MONTPELIER — Vermont’s largest electric utility wants to turn the city of Rutland into a national example of energy efficiency while helping the community revitalize itself, officials said Wednesday.
Green Mountain Power officials offered a 14-part plan that would include solar panels and vehicle charging stations, which could attract new workers to the area and help re-energize the city as it deals with a weak economy, an aging population, crime, and illegal drug use.
A key to the plan is the use of pilot programs centered in Rutland to help the company develop new customer offerings, such as a heat pump program announced this month, and new economic development initiatives.
‘‘It’s a multipart strategic plan that we’ve put together to figure out a way to do a lot of work that as the energy company of the future we should be doing anyway to benefit all of our customers in Vermont,’’ Green Mountain Power president Mary Powell said. ‘‘We’re creating a city lab around Rutland and connecting that to the economic revitalization of the city.’’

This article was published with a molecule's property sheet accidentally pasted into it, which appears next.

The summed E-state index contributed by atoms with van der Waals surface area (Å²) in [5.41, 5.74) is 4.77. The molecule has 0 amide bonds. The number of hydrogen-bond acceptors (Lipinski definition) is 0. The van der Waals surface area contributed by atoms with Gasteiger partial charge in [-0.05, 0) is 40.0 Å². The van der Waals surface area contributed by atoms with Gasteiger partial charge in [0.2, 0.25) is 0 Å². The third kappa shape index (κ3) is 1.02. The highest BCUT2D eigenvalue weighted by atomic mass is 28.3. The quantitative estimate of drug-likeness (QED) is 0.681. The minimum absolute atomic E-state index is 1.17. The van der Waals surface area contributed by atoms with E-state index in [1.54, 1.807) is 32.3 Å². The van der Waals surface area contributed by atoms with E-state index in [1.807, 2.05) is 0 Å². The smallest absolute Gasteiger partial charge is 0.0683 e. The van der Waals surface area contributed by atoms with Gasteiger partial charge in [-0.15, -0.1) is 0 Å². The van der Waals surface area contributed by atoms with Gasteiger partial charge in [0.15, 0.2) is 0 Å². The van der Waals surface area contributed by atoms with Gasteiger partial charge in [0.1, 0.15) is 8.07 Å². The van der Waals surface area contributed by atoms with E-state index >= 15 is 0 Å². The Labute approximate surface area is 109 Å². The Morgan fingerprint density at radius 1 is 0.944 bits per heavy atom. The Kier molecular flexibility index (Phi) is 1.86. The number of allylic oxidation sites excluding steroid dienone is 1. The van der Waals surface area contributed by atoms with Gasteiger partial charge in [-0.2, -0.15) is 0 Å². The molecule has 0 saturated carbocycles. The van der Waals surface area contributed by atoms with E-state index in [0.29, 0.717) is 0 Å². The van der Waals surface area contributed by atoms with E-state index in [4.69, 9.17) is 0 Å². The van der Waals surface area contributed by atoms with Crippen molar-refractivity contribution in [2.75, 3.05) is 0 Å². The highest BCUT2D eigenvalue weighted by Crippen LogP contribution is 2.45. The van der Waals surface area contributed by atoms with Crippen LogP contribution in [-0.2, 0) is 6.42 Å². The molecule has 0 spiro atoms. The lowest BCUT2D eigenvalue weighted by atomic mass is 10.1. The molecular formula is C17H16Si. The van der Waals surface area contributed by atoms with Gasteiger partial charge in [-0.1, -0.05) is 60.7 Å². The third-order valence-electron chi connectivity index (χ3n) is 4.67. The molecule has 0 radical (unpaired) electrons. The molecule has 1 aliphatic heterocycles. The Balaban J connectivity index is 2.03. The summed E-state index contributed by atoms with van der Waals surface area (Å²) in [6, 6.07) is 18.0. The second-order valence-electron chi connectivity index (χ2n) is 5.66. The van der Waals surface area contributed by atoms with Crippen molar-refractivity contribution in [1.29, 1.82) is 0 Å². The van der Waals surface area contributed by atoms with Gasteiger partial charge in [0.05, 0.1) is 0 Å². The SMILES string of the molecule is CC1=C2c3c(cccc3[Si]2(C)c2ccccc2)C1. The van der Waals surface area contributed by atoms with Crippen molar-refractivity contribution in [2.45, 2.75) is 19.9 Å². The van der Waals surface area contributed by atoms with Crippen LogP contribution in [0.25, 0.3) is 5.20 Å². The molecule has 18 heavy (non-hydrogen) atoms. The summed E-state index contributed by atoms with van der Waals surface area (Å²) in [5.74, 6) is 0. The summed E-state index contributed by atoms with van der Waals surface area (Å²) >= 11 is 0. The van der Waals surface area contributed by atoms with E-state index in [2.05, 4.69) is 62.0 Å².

The project calls for the installation of new quick-charge technology for electric vehicles; a Rutland ‘‘energy park’’ to demonstrate different types of renewable technologies, such as micro-wind and solar; and a regional recruiting campaign to attract new workers and families to the area.
Last year, the utility announced plans to make Rutland the solar capital of New England, with 6.25 megawatts of capacity by 2017. On Wednesday, Powell improved on that goal, revising it to 10 megawatts by the end of 2015.
The plan is part of a broader objective to help the city continue what local officials are calling a rebirth, by turning the community into a think-tank of energy efficiency ideas and demonstration projects.
‘‘Some of the ideas could make a difference, not just to the state, but to the nation,’’ said Christopher Louras, Rutland’s mayor.